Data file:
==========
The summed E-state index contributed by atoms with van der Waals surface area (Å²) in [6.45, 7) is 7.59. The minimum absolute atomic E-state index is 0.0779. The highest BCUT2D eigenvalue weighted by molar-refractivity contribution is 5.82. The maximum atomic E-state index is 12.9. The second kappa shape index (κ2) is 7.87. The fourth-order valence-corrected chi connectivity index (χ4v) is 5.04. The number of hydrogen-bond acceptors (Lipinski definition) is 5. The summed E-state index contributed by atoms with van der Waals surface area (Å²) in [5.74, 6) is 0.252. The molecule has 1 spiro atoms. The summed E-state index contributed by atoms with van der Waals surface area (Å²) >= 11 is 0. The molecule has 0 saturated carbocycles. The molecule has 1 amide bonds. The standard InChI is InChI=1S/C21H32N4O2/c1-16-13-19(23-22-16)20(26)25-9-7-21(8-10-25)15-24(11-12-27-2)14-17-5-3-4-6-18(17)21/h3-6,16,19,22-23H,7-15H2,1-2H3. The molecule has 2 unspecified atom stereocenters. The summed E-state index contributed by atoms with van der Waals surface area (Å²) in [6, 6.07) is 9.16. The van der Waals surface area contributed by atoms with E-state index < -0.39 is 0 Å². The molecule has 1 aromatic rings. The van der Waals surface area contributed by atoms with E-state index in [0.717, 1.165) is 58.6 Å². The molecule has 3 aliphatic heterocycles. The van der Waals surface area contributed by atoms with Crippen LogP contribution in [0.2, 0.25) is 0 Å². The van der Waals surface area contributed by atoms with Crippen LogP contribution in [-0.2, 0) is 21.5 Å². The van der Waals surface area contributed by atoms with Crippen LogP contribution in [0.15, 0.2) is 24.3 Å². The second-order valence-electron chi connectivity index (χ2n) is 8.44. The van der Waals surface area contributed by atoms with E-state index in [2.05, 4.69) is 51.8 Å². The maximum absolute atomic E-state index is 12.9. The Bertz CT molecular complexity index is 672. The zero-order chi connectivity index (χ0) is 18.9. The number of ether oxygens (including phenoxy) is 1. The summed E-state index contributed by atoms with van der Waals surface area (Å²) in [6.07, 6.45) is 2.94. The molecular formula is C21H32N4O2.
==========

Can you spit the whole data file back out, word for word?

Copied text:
The summed E-state index contributed by atoms with van der Waals surface area (Å²) in [6.45, 7) is 7.59. The minimum absolute atomic E-state index is 0.0779. The highest BCUT2D eigenvalue weighted by molar-refractivity contribution is 5.82. The maximum atomic E-state index is 12.9. The second kappa shape index (κ2) is 7.87. The fourth-order valence-corrected chi connectivity index (χ4v) is 5.04. The number of hydrogen-bond acceptors (Lipinski definition) is 5. The summed E-state index contributed by atoms with van der Waals surface area (Å²) in [5.74, 6) is 0.252. The molecule has 1 spiro atoms. The summed E-state index contributed by atoms with van der Waals surface area (Å²) >= 11 is 0. The molecule has 0 saturated carbocycles. The molecule has 1 amide bonds. The standard InChI is InChI=1S/C21H32N4O2/c1-16-13-19(23-22-16)20(26)25-9-7-21(8-10-25)15-24(11-12-27-2)14-17-5-3-4-6-18(17)21/h3-6,16,19,22-23H,7-15H2,1-2H3. The molecule has 2 unspecified atom stereocenters. The summed E-state index contributed by atoms with van der Waals surface area (Å²) in [6, 6.07) is 9.16. The van der Waals surface area contributed by atoms with E-state index < -0.39 is 0 Å². The molecule has 1 aromatic rings. The van der Waals surface area contributed by atoms with E-state index in [0.717, 1.165) is 58.6 Å². The molecule has 3 aliphatic heterocycles. The van der Waals surface area contributed by atoms with Crippen LogP contribution in [0.2, 0.25) is 0 Å². The van der Waals surface area contributed by atoms with Crippen LogP contribution in [-0.2, 0) is 21.5 Å². The van der Waals surface area contributed by atoms with Crippen LogP contribution in [0.15, 0.2) is 24.3 Å². The second-order valence-electron chi connectivity index (χ2n) is 8.44. The van der Waals surface area contributed by atoms with E-state index in [2.05, 4.69) is 51.8 Å². The maximum absolute atomic E-state index is 12.9. The Bertz CT molecular complexity index is 672. The zero-order chi connectivity index (χ0) is 18.9. The number of ether oxygens (including phenoxy) is 1. The summed E-state index contributed by atoms with van der Waals surface area (Å²) in [6.07, 6.45) is 2.94. The molecular formula is C21H32N4O2.